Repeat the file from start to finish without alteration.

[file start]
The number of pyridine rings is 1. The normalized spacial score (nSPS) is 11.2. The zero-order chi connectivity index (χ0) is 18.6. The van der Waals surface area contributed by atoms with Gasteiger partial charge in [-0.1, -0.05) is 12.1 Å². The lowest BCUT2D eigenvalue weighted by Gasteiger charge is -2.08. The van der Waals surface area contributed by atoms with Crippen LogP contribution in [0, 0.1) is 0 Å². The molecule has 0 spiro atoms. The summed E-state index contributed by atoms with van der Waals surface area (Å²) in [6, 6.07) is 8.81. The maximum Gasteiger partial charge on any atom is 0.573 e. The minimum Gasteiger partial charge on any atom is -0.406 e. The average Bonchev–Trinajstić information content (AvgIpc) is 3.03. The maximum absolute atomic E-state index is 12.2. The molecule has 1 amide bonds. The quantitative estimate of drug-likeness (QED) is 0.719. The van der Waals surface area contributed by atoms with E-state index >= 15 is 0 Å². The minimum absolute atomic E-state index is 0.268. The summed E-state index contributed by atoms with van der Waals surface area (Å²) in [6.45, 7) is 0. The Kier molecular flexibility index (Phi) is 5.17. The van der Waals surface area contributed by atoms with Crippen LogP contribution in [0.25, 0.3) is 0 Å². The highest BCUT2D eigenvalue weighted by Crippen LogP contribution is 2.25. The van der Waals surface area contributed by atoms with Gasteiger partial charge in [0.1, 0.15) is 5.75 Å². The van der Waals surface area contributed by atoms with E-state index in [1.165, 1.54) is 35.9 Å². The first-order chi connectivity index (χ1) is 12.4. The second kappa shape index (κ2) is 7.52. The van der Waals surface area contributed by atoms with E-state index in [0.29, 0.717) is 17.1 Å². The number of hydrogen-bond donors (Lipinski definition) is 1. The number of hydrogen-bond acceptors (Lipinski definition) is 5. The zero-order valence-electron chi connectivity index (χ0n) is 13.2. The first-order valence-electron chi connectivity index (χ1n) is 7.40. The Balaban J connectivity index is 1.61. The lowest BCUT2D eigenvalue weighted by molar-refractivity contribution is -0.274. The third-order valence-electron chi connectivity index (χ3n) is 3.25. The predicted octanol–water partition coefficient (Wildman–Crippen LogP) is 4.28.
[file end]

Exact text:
The number of pyridine rings is 1. The normalized spacial score (nSPS) is 11.2. The zero-order chi connectivity index (χ0) is 18.6. The van der Waals surface area contributed by atoms with Gasteiger partial charge in [-0.1, -0.05) is 12.1 Å². The lowest BCUT2D eigenvalue weighted by Gasteiger charge is -2.08. The van der Waals surface area contributed by atoms with Crippen LogP contribution in [0, 0.1) is 0 Å². The molecule has 0 spiro atoms. The summed E-state index contributed by atoms with van der Waals surface area (Å²) in [6, 6.07) is 8.81. The maximum Gasteiger partial charge on any atom is 0.573 e. The minimum Gasteiger partial charge on any atom is -0.406 e. The average Bonchev–Trinajstić information content (AvgIpc) is 3.03. The maximum absolute atomic E-state index is 12.2. The molecule has 1 amide bonds. The quantitative estimate of drug-likeness (QED) is 0.719. The van der Waals surface area contributed by atoms with E-state index >= 15 is 0 Å². The minimum absolute atomic E-state index is 0.268. The summed E-state index contributed by atoms with van der Waals surface area (Å²) in [6.45, 7) is 0. The Kier molecular flexibility index (Phi) is 5.17. The van der Waals surface area contributed by atoms with Crippen LogP contribution in [0.25, 0.3) is 0 Å². The highest BCUT2D eigenvalue weighted by Crippen LogP contribution is 2.25. The van der Waals surface area contributed by atoms with Gasteiger partial charge in [0.1, 0.15) is 5.75 Å². The van der Waals surface area contributed by atoms with E-state index in [1.165, 1.54) is 35.9 Å². The first-order chi connectivity index (χ1) is 12.4. The second kappa shape index (κ2) is 7.52. The van der Waals surface area contributed by atoms with E-state index in [0.29, 0.717) is 17.1 Å². The number of hydrogen-bond donors (Lipinski definition) is 1. The number of hydrogen-bond acceptors (Lipinski definition) is 5. The zero-order valence-electron chi connectivity index (χ0n) is 13.2. The first-order valence-electron chi connectivity index (χ1n) is 7.40. The Balaban J connectivity index is 1.61. The lowest BCUT2D eigenvalue weighted by molar-refractivity contribution is -0.274. The third-order valence-electron chi connectivity index (χ3n) is 3.25. The predicted octanol–water partition coefficient (Wildman–Crippen LogP) is 4.28.